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DWx
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PostPosted: Mon Dec 01, 2014 12:52 pm    Post subject: Reply with quote

This is a pretty good breakdown of the law in the UK: http://www.cps.gov.uk/legal/s_to_u/self_defence/

The key idea the UK law is based is whether or not "reasonable force" was used

Quote:
*was the use of force necessary in the circumstances, i.e. Was there a need for any force at all? and
*was the force used reasonable in the circumstances?


Some interesting points raised:

Quote:
There is no rule in law to say that a person must wait to be struck first before they may defend themselves (see R v Deana, 2 Cr App R 75).


Quote:
Failure to retreat when attacked and when it is possible and safe to do so, is not conclusive evidence that a person was not acting in self defence. It is simply a factor to be taken into account rather than as giving rise to a duty to retreat when deciding whether the degree of force was reasonable in the circumstances (section 76(6) Criminal Justice and Immigration Act 2008). It is not necessary that the defendant demonstrates by walking away that he does not want to engage in physical violence: (R v Bird 81 Cr App R 110).


Quote:
The burden of proof remains with the prosecution when the issue of self-defence is raised.

The prosecution must adduce sufficient evidence to satisfy a jury beyond reasonable doubt that the defendant was either:

not acting to defend himself/herself or another; or
not acting to defend property; ornot acting to prevent a crime or to apprehend an offender; or
if he was so acting, the force used was excessive.


So maybe there was more to your story Gareth to explain why the old man was charged?
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Harkon72
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Joined: 27 Aug 2012
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Styles: Okinawan Karate, Aikido, Ninpo.

PostPosted: Mon Dec 01, 2014 1:43 pm    Post subject: Reply with quote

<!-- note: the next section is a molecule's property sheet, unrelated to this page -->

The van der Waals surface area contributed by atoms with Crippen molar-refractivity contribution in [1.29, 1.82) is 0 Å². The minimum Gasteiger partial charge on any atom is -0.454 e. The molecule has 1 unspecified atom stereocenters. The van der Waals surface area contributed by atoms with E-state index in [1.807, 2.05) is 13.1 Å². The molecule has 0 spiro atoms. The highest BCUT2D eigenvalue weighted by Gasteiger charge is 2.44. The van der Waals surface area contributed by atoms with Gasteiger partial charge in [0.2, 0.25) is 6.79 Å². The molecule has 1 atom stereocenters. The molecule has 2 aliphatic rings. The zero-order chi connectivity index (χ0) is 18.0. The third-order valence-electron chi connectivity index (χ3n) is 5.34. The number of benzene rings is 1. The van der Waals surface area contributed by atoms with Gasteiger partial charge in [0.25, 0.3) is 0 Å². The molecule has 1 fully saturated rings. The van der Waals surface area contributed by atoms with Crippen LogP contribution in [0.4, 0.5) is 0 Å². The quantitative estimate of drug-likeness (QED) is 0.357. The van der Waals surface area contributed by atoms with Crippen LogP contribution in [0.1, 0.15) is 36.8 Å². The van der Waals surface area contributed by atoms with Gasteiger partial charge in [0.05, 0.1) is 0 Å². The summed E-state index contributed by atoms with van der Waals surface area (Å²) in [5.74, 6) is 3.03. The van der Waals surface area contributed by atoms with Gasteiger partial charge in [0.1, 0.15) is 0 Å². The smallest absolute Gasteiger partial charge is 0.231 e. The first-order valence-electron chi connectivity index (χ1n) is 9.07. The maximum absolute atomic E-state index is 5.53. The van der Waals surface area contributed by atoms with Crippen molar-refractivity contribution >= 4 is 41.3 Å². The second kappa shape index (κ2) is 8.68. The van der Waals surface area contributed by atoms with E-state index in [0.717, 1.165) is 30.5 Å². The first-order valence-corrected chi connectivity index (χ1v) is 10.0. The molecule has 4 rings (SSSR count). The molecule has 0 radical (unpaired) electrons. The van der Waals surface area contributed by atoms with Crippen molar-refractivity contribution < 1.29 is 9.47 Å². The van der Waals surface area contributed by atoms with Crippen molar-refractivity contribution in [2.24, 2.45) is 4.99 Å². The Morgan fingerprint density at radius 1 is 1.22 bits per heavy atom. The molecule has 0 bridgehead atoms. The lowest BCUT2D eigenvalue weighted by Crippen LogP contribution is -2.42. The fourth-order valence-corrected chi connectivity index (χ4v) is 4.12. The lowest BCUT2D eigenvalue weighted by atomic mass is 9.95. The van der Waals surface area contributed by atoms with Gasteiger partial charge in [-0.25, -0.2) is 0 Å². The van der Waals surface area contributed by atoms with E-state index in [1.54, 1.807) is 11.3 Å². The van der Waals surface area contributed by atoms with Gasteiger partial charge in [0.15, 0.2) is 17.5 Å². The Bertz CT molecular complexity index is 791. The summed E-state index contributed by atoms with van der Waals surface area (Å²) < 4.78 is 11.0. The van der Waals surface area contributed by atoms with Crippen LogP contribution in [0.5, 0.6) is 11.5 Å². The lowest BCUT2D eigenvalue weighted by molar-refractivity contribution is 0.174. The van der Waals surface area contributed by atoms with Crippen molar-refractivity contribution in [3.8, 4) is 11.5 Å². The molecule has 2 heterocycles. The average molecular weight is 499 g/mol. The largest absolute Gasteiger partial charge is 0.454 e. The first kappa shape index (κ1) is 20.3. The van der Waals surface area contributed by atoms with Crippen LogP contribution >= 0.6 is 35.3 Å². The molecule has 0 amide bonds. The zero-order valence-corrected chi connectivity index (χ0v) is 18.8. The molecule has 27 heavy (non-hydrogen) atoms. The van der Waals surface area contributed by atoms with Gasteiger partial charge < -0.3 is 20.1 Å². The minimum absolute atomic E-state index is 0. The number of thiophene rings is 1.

The truthful answer is that there was controversy because of the fatality. What the prosecutors were pushing for was a charge of unlawful killing.
Their point was that the gentleman concerned had more options at hand than killing the young man; that killing him was a choice that he had made. How they could argue this point against the situation of real split second response to a deadly attack, I will never know. It is obvious to me that some members of the law profession have no idea of what a fight situation is, let alone one in the dark against multiple determined attackers.
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DWx
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PostPosted: Mon Dec 01, 2014 4:32 pm    Post subject: Reply with quote

^ I guess the argument they probably made then was that he needn't have stabbed the aggressor in the heart. There is only one way such a thing will end and especially being trained in combat maybe they thought he should have been aware of the consequences of his actions. Perhaps they thought he should have stabbed elsewhere and that the heart was not his only option?

Whether or not the law profession knows what a fight situation is is kind of a moot point when it comes to the law. You must make the choice to play by the rules or not and accept the consequences. Without knowing the exact details, whatever the prosecution argued must have been believable enough that a jury of his peers were completely convinced.
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bushido_man96
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PostPosted: Mon Dec 01, 2014 5:14 pm    Post subject: Reply with quote

Harkon72 wrote:
The truthful answer is that there was controversy because of the fatality. What the prosecutors were pushing for was a charge of unlawful killing.
Their point was that the gentleman concerned had more options at hand than killing the young man; that killing him was a choice that he had made. How they could argue this point against the situation of real split second response to a deadly attack, I will never know. It is obvious to me that some members of the law profession have no idea of what a fight situation is, let alone one in the dark against multiple determined attackers.